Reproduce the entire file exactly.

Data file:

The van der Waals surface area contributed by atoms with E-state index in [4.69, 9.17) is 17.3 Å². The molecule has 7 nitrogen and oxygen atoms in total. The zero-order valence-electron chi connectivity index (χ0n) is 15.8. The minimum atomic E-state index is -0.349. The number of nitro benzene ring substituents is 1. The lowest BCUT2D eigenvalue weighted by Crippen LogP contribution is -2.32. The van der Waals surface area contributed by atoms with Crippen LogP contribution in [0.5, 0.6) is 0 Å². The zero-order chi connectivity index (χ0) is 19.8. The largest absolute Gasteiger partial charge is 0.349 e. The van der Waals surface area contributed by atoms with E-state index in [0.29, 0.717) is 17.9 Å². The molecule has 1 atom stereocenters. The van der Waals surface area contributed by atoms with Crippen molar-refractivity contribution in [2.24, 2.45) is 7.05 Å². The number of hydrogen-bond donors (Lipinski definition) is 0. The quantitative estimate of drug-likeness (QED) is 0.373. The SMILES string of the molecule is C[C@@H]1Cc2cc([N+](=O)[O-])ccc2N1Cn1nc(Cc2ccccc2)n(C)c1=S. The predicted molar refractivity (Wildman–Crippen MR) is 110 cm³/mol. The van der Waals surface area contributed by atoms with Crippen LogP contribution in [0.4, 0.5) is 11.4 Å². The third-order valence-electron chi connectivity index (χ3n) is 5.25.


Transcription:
The van der Waals surface area contributed by atoms with E-state index in [4.69, 9.17) is 17.3 Å². The molecule has 7 nitrogen and oxygen atoms in total. The zero-order valence-electron chi connectivity index (χ0n) is 15.8. The minimum atomic E-state index is -0.349. The number of nitro benzene ring substituents is 1. The lowest BCUT2D eigenvalue weighted by Crippen LogP contribution is -2.32. The van der Waals surface area contributed by atoms with Crippen LogP contribution in [0.5, 0.6) is 0 Å². The zero-order chi connectivity index (χ0) is 19.8. The largest absolute Gasteiger partial charge is 0.349 e. The van der Waals surface area contributed by atoms with E-state index in [0.29, 0.717) is 17.9 Å². The molecule has 1 atom stereocenters. The van der Waals surface area contributed by atoms with Crippen molar-refractivity contribution in [2.24, 2.45) is 7.05 Å². The number of hydrogen-bond donors (Lipinski definition) is 0. The quantitative estimate of drug-likeness (QED) is 0.373. The SMILES string of the molecule is C[C@@H]1Cc2cc([N+](=O)[O-])ccc2N1Cn1nc(Cc2ccccc2)n(C)c1=S. The predicted molar refractivity (Wildman–Crippen MR) is 110 cm³/mol. The van der Waals surface area contributed by atoms with Crippen LogP contribution in [0.4, 0.5) is 11.4 Å². The third-order valence-electron chi connectivity index (χ3n) is 5.25.